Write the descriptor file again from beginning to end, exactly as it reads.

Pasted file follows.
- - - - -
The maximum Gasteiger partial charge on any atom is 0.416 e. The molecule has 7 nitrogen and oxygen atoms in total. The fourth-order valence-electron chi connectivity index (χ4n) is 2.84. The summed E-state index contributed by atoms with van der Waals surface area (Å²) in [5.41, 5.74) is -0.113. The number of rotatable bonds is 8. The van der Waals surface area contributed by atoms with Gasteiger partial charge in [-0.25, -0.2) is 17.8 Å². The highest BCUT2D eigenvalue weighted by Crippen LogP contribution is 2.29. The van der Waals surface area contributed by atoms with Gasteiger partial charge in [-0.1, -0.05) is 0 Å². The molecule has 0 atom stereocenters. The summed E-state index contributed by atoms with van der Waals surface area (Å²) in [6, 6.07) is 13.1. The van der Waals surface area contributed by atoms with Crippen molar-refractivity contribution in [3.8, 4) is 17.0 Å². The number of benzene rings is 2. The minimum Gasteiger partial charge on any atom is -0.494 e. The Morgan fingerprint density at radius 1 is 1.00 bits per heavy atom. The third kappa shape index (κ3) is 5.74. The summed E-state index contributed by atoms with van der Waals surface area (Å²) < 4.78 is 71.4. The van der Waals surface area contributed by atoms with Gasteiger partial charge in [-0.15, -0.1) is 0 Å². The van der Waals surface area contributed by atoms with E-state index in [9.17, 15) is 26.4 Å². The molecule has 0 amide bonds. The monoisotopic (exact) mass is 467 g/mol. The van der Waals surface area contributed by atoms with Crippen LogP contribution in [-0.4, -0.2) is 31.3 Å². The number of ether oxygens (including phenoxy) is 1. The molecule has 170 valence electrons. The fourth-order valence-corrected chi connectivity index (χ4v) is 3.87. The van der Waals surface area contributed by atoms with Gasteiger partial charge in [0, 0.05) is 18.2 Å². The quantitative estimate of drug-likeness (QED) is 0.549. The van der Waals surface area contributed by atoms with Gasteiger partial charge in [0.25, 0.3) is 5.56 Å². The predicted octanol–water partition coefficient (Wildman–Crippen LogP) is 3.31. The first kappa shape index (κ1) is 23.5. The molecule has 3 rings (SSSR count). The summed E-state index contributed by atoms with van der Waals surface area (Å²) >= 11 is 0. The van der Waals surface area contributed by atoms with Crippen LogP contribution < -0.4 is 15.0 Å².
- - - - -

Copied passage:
The maximum Gasteiger partial charge on any atom is 0.416 e. The molecule has 7 nitrogen and oxygen atoms in total. The fourth-order valence-electron chi connectivity index (χ4n) is 2.84. The summed E-state index contributed by atoms with van der Waals surface area (Å²) in [5.41, 5.74) is -0.113. The number of rotatable bonds is 8. The van der Waals surface area contributed by atoms with Gasteiger partial charge in [-0.25, -0.2) is 17.8 Å². The highest BCUT2D eigenvalue weighted by Crippen LogP contribution is 2.29. The van der Waals surface area contributed by atoms with Gasteiger partial charge in [-0.1, -0.05) is 0 Å². The molecule has 0 atom stereocenters. The summed E-state index contributed by atoms with van der Waals surface area (Å²) in [6, 6.07) is 13.1. The van der Waals surface area contributed by atoms with Crippen molar-refractivity contribution in [3.8, 4) is 17.0 Å². The number of benzene rings is 2. The minimum Gasteiger partial charge on any atom is -0.494 e. The Morgan fingerprint density at radius 1 is 1.00 bits per heavy atom. The third kappa shape index (κ3) is 5.74. The summed E-state index contributed by atoms with van der Waals surface area (Å²) < 4.78 is 71.4. The van der Waals surface area contributed by atoms with Gasteiger partial charge in [-0.15, -0.1) is 0 Å². The van der Waals surface area contributed by atoms with E-state index in [9.17, 15) is 26.4 Å². The molecule has 0 amide bonds. The monoisotopic (exact) mass is 467 g/mol. The van der Waals surface area contributed by atoms with Crippen LogP contribution in [-0.4, -0.2) is 31.3 Å². The number of ether oxygens (including phenoxy) is 1. The molecule has 170 valence electrons. The fourth-order valence-corrected chi connectivity index (χ4v) is 3.87. The van der Waals surface area contributed by atoms with Gasteiger partial charge in [0, 0.05) is 18.2 Å². The quantitative estimate of drug-likeness (QED) is 0.549. The van der Waals surface area contributed by atoms with Gasteiger partial charge in [0.25, 0.3) is 5.56 Å². The predicted octanol–water partition coefficient (Wildman–Crippen LogP) is 3.31. The first kappa shape index (κ1) is 23.5. The molecule has 3 rings (SSSR count). The summed E-state index contributed by atoms with van der Waals surface area (Å²) >= 11 is 0. The van der Waals surface area contributed by atoms with Crippen LogP contribution < -0.4 is 15.0 Å².